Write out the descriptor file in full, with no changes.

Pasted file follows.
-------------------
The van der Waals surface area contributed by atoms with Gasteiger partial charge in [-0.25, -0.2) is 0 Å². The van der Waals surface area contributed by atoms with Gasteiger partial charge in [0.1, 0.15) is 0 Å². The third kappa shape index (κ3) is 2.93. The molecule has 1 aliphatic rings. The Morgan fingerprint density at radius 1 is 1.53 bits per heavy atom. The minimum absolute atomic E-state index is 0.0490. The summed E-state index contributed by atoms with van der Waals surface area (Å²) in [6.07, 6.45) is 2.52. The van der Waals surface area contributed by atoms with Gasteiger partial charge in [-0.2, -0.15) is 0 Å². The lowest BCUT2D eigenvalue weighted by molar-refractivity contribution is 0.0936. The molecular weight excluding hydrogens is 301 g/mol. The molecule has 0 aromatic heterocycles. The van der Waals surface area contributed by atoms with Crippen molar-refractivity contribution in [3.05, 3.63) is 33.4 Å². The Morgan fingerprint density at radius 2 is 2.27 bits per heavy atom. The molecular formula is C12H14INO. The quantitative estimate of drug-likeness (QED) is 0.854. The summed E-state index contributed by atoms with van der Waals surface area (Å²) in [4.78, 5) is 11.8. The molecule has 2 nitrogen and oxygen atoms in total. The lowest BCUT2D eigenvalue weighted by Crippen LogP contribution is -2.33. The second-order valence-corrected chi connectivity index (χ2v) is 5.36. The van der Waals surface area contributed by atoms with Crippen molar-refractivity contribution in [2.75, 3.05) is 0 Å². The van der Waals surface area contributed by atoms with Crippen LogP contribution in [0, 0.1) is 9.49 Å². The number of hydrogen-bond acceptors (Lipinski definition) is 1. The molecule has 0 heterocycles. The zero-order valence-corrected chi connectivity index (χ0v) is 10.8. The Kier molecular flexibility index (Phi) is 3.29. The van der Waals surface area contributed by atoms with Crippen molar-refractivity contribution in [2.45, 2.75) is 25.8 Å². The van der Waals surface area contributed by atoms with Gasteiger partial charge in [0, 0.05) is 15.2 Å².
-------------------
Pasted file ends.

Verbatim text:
The van der Waals surface area contributed by atoms with Gasteiger partial charge in [-0.25, -0.2) is 0 Å². The van der Waals surface area contributed by atoms with Gasteiger partial charge in [0.1, 0.15) is 0 Å². The third kappa shape index (κ3) is 2.93. The molecule has 1 aliphatic rings. The Morgan fingerprint density at radius 1 is 1.53 bits per heavy atom. The minimum absolute atomic E-state index is 0.0490. The summed E-state index contributed by atoms with van der Waals surface area (Å²) in [6.07, 6.45) is 2.52. The van der Waals surface area contributed by atoms with Gasteiger partial charge in [-0.2, -0.15) is 0 Å². The lowest BCUT2D eigenvalue weighted by molar-refractivity contribution is 0.0936. The molecular weight excluding hydrogens is 301 g/mol. The molecule has 0 aromatic heterocycles. The van der Waals surface area contributed by atoms with Crippen molar-refractivity contribution in [3.05, 3.63) is 33.4 Å². The Morgan fingerprint density at radius 2 is 2.27 bits per heavy atom. The molecular formula is C12H14INO. The quantitative estimate of drug-likeness (QED) is 0.854. The summed E-state index contributed by atoms with van der Waals surface area (Å²) in [4.78, 5) is 11.8. The molecule has 2 nitrogen and oxygen atoms in total. The lowest BCUT2D eigenvalue weighted by Crippen LogP contribution is -2.33. The second-order valence-corrected chi connectivity index (χ2v) is 5.36. The van der Waals surface area contributed by atoms with Crippen molar-refractivity contribution in [2.75, 3.05) is 0 Å². The van der Waals surface area contributed by atoms with Crippen LogP contribution in [0, 0.1) is 9.49 Å². The number of hydrogen-bond acceptors (Lipinski definition) is 1. The molecule has 0 heterocycles. The zero-order valence-corrected chi connectivity index (χ0v) is 10.8. The Kier molecular flexibility index (Phi) is 3.29. The van der Waals surface area contributed by atoms with Crippen molar-refractivity contribution in [2.45, 2.75) is 25.8 Å². The van der Waals surface area contributed by atoms with Gasteiger partial charge in [0, 0.05) is 15.2 Å².